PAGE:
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Carlsen – Karjakin, Game seven
NOTHING NEW IN THE LAND OF THE DRAW
Finally it has happened. After six games where I have resisted the temptation to call the games boring. However, it seems like Carlsen – Karjakin game seven managed to wither me down and break my composure.
Because, after five very hard fought draws, game six was the first where there was virtually no battle over the board.
And I was quite happy to see Magnus displaying some brilliant preparation. Aditionally, the variation which included an early pawn sacrifice was very pleasant to analyse.
Carlsen – Karjakin game seven repeated the scenario of Magnus being prepared. However, contrary to game six, this time the opening led to a symmetrical and equal position, where there was not alot going on.
While analyzing the game i experienced sudden streams of depression. Therefore, I feel that the perfect moment to share the desktop picture of my good friend and soon-to-be IM Leon Livaic. Who is, as much as me, a fervent opponent of the early draw offers occuring regularly on swiss tournaments and league matches.
It goes without saying that both Leon and me lost two games each while refusing the opponent’s draw offers but… Let’s stick to better players.
The game seven saw Karjakin switching hands and opening with the d4 move.
Carlsen brought the Slav from his arsenal as a response. And on the move four, he chose the popular Chebanenko line, which was discussed heavily in the Gelfand – Anand match.
Karjakin seemed to be taken by surprise, since he avoided the main move Nf3. Instead, he chose to go for a Queen’s Gambit declined – like position, in which chances for opening advantage for White are minimal.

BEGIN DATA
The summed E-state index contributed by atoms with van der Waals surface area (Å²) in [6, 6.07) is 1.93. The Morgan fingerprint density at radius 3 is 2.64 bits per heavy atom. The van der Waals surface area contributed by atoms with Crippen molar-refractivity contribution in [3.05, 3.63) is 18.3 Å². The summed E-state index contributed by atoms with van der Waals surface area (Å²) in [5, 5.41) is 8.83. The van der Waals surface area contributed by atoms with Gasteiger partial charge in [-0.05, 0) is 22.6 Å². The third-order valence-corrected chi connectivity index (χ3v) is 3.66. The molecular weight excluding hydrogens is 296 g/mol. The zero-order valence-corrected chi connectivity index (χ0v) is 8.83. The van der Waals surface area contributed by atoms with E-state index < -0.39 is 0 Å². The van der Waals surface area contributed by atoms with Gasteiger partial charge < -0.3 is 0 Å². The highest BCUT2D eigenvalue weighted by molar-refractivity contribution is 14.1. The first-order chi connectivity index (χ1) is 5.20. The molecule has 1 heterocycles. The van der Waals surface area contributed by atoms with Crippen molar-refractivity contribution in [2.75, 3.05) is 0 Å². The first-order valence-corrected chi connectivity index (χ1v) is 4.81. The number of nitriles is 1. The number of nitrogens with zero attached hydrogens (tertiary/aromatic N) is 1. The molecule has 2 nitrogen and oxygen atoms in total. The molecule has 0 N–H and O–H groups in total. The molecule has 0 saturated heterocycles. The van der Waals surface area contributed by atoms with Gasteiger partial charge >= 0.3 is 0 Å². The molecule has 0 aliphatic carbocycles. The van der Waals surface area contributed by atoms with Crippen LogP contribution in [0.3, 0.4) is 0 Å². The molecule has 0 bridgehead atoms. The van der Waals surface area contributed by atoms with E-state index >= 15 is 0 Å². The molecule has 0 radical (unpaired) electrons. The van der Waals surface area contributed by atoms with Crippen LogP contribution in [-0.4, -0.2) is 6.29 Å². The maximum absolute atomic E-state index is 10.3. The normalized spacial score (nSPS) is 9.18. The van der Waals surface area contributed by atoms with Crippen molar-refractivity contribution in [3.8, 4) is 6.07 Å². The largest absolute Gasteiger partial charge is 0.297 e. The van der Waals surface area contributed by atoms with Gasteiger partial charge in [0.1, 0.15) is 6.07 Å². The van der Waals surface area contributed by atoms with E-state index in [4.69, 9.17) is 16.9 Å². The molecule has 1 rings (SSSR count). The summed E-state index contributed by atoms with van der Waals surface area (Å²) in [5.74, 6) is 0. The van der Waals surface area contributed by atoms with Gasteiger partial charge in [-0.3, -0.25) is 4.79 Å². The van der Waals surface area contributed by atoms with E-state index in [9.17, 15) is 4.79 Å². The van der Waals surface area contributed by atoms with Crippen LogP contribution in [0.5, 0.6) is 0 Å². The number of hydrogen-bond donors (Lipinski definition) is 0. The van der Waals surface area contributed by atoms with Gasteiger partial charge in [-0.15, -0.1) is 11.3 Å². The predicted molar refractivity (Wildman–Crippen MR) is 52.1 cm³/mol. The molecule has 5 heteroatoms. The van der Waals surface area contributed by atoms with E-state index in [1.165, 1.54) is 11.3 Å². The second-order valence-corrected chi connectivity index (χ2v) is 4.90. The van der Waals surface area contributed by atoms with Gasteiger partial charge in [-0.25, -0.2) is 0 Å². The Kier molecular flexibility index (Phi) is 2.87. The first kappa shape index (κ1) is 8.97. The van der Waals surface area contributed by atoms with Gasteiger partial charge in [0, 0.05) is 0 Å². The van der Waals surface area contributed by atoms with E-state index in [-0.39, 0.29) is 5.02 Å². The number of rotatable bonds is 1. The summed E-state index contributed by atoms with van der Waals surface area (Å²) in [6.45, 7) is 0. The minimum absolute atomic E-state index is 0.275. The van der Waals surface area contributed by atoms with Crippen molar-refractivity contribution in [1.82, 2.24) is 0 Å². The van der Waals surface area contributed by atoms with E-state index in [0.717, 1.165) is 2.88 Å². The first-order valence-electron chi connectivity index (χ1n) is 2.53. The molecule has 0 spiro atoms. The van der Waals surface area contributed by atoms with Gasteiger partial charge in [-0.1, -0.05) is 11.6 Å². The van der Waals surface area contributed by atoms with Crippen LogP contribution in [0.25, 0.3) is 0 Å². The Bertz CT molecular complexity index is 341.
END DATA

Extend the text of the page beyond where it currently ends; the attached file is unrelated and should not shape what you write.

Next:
Furthermore, Carlsen was prepared even for that possibility, casting doubts on the well known opinion of him not being an opening expert.
On move 10 he played the great novelty 10… Nc6!? which probably immediately equalizes for Black by best play from White.
Karjakin demonstrated not the best play from White and Magnus found himself fully developed and without weaknesses.
However, here again he casted doubts, but this time it was not in his favour. Because instead of displaying his usual fighting spirit, he opted to go into inferior endgame with opposite coloured bishops. And then he even let Karjakin enjoy an extra pawn which was not strictly neccessary.
However, his position was solid enough and he was never in serious danger (although Karjakin said that he has got “a better endgame” at the post game conference). Therefore, very soon, a draw was agreed.
To be honest, Carlsen’s contention with the draw instead of trying for more surprised me a bit. Could it be that he is psychologically aready preparing for the possibility of the tiebreaks?
We can only speculate and wait for the remainder of the match to unfold.
If you have any thoughts about the game or analysis, or don’t agree with my rage about the draws, you are welcome to comment and share your opinion 🙂